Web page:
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H-F High fine arts expansion on agenda for Monday meeting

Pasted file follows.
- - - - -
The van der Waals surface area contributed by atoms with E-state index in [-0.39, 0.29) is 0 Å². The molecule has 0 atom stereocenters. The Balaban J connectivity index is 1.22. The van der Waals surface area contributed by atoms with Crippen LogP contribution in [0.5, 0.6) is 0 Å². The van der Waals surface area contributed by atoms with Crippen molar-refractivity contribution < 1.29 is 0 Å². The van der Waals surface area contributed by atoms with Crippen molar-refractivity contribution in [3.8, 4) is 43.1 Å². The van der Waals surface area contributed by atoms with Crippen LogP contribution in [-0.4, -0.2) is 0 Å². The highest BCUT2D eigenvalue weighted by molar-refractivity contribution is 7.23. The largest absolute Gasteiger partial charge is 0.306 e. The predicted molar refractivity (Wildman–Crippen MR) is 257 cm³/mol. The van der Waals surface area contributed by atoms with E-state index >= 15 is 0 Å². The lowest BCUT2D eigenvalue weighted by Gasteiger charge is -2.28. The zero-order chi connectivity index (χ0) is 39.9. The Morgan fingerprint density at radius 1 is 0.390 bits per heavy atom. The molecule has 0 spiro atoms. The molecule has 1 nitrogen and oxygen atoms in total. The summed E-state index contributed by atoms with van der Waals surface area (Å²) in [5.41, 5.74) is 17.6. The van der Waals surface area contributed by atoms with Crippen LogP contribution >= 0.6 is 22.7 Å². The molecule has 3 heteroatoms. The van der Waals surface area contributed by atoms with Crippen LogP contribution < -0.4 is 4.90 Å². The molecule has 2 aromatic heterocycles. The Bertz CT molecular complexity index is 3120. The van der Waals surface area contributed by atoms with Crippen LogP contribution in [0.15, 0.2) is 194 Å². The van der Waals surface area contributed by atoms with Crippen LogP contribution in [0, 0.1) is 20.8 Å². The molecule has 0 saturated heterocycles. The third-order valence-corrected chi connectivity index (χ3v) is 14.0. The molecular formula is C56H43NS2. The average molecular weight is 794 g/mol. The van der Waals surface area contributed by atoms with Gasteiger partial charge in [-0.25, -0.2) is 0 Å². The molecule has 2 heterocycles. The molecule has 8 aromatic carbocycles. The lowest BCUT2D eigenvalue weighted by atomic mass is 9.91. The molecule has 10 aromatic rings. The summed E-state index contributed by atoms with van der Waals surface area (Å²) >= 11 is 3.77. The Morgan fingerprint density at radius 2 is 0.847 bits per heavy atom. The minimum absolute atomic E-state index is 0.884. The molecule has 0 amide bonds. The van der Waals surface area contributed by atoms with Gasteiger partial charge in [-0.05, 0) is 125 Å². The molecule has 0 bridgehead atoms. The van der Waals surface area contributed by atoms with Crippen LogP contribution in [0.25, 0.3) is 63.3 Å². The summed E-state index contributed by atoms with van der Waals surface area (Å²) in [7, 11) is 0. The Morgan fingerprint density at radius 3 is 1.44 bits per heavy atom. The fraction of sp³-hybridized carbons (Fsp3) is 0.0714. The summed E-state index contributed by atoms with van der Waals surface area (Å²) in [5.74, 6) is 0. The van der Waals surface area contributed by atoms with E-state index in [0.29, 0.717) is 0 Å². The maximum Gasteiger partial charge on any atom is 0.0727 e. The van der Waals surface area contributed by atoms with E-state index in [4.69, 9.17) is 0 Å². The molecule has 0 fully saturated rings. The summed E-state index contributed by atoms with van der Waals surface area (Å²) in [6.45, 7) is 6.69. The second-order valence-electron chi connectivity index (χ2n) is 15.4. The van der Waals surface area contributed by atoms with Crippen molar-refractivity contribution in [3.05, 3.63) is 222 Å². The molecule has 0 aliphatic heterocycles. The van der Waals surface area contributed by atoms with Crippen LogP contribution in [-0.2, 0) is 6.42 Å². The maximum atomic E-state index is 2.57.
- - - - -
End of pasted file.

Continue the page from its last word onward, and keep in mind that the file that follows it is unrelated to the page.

H-F High fine arts expansion on agenda for Monday meeting The Finance Committee of District 233 will resume its discussion of the proposed fine arts expansion project at a 6 p.m. meeting Monday, Aug. 20, at Homewood-Flossmoor High School. The meeting will be in the school’s library. The agenda calls for Tim Wenckus, chairperson, and members Jody Scariano and Beth Larocca to discuss a number of topics, including a performing arts expansion project, the district’s operating reserves and a tentative 2018-19 budget. The fine arts expansion project was first presented to the board in September 2017 by Ed Wright of DLA Architects. Informational meetings were held with community members and H-F staff over several months. Several recommendations were put forward that increased the original cost estimate to between $12 and $14 million. The proposal was to move all fine arts programs into one wing. To accommodate this, two additions would be built onto the South Building – Phase I for performing arts and Phase II for the music programs – and Phase III relocating the visual arts program in space now occupied by music. The finance committee asked Wright to come up with a revised plan, which he presented in May. The plan cut the cost to between $10 and $11.4 million. The committee, then made up of Scariano as chair with Wenckus and school board president Steve Anderson, could not come to a final decision on moving forward. At the June school board meeting, H-F theater teacher J.R. Rose addressed the board. “I implore the board for a decision to move forward. We’re just running out of space,” he said. “We just want this to happen for our kids. That’s the bottom line and it feels like, from the rumors floating around, that there’s political motivations and things like that that it feels to me, at the bottom of all this, our kids are being held hostage by politically motivated decisions; choices that I just don’t understand.” He said students in the arts often practice in hallways. “It’s loud. It’s noisy. We’re trying our best, but when I’m assessing scenes and I have a tuba playing in the hallway, it’s a problem. “I know if anyone came up to the board and said we’re going to have three science classes in the hallway this year immediately the board would do something,” Rose told the school board members.

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